Sunday, November 27, 2016

El Commandante es Muerto

Fidel Castro is dead. The maker of one of the few successful revolutions of this century has stepped into History. Whether he 'changed the world' is debatable, but the world certainly knew he was here.  He brought the 'Cold war' home and laid it at America's doorstep. By allowing the Russians to do in Cuba what the Americans had done in Turkey a couple of years before, brought the world to the brink of war.



The World knows who the leader of the modest island in the Caribbean was. He made a name for Cubans in a hundred or more places, from Miami to Luanda, from Bolivia to Grenada and he 'scared the shit out of America'.  Castro Cubans were the 'bogey men' of a number of Hollywood 'existential threat' pics.



And so these days the world reacts to his passing, as it has done to his presence.  There are the normal 'tributes' to the dead - laying out his achievements, balanced for press consumption, in some cases, by his obvious failures. In other accounts he remains the ogre, the tyrant,  the dictator some parts of the world held him up to be.  The Cubans of Cuba announced an 8-day period of mourning and reports had the city of Havana described as 'sombre'. 170 air miles away the air was somewhat different as the Miami Cubans pulled out the stops on a 'national fiesta' that, on a number of occasions before,  had gone off half-cocked.  This time it was real and the joyful faces - which very much reminded me of those in the old photos taken at a lynching - were not stifled, this time, by news that 'El Barbo' lived on.

But all we really know of Fidel Castro is public persona and the details of his 'injustice' offered by those who suffered it.



In public Castro was larger, and longer, than life.  If people, as we are told, were 'forced' to attend his frequent public orations, not being able to walk away must have been an ordeal. But I have never read any report of the 'leavings' of those 'massive' crowds turned-out to listen - water bottles discarded underwear, 'droppings' or 'floods' that surely would have eventuated after a four hour 'rock concert' anywhere else.  I recall reading of the aftermath of a Papal Mass in Toronto upsetting the sewage system for a number of days, and I've seen pictures of the debris field left by the faithful on that occasion that gives rise to a question about the 'gatherings' after miracle of the loaves and fishes. One would think that, with the frequency of Fidel's oratorical 'olympics' in his heyday, that his critics would have made much of the evidence of the harm he inflicted on his audience. They didn't.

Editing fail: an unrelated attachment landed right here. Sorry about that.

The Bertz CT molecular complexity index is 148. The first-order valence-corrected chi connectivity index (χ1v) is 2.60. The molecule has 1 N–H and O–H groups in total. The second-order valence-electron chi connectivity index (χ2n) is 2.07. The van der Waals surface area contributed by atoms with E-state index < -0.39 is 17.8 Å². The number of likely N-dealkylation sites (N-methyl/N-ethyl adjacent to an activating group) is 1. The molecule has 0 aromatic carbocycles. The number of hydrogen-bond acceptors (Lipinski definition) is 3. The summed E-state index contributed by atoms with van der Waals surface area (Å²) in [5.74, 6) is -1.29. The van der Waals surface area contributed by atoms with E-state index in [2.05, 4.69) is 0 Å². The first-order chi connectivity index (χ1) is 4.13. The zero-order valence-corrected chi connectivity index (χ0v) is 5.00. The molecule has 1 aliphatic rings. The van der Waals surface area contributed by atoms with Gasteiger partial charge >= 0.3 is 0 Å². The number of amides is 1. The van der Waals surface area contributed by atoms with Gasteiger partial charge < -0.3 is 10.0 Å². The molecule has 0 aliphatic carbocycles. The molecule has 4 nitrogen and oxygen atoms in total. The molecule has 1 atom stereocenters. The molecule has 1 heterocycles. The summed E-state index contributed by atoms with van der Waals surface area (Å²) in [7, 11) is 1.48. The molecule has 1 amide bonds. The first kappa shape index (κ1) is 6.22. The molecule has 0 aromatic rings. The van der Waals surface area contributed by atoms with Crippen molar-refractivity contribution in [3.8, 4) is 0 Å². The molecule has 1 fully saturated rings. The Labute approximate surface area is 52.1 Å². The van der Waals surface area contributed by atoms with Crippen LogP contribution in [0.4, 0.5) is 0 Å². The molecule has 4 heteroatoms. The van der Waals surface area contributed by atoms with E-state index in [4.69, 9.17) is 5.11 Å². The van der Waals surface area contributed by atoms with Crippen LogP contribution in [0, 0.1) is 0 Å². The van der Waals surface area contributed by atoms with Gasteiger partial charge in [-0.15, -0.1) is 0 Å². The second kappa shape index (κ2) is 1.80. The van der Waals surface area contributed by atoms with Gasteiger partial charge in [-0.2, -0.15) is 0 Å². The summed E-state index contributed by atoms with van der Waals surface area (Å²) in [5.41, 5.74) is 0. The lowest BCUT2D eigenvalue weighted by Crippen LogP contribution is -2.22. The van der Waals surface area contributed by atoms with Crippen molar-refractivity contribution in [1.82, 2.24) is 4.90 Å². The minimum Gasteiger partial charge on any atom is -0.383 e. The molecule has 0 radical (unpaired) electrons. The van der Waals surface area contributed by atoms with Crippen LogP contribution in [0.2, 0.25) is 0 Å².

He was a lawyer by training, but had that been his forte, he probably might have risen no higher than a local judge in Cuba. While he had some of the looks, and the lip, he didn't seem to have the smarts to win the big cases.  He was a 'Commandante' but aside from actually 'being there' he was smart enough to lave the actual fighting to those who were better at it. Even the Bay of Pigs - a victory ascribed to him - he left to the pros to execute.  He was reputed to have been vindictive and cruel.  While there is little evidence that he involved himself personally in revenge and retribution, his signal failure is in not curbing those who actually did that. The anti-Castro rebels who temporarily seized Trinidad on the south coast as part of the Bay of Pigs invasion, was punished harshly as it was an insurrection - including many 'old comrades' of the original revolution - rather than an invasion. The rebels who took to the hills  north of town were never permitted to walk out of them. Castro's forces hunted them down and killed them to a man.

He was certainly secretive and security-conscious in his personal life. He protected his privacy, moving, like so many other 'enemies of democracy', from place to place, unannounced. This probably prevented him from living in the style to which 'presidents-for-life' (and he in fact wasn't one of those, seeking regular re-election as he did) are accustomed. From what we know of it,  his personal life was unostentatious. He never did have a proper 'generalissimos' outfit, probably even for his funeral.




He is lauded for his achievements in regard to life in Cuba - the education and health systems being the major cases in point. But I would say that one of his own seminal changes was the rapprochement with the Catholic Church.  As a good communist ideologue, and as a Cuban revolutionary, he saw 'the Church', in Cuba, as a part of that old 'system' that held the people in thrall to a government partially through a thralldom to God.  Castro was educated in the best of that 'old system', by the Jesuits. When he was in  school the Jesuits were just beginning to think about that 'revolution' in the Church that would start a decade after the Cuban one.  But Castro, the revolutionary, saw something in common with the revolutionary ('anti-communist') Pope from Poland and Cuba  - forty years into its revolution -  cleared its 'Museos' and restored the properties of the Church. Popes (a couple of them) visited the island and the Catholic church in Cuba is having a renaissance.  Despite that, one of America's claims is that there needs be more freedom of religious expression - for a number of American 'religious visitors' - Jewish,  Baptist Evangelicals and Jehovah's Witnesses have been arrested for espionage activities.   We'll see if Fidel has a funeral Mass.




If there is anything surprising it is that considering the minor role he played on the World stage, he's getting a lot more media ink than many of the Great Ones.

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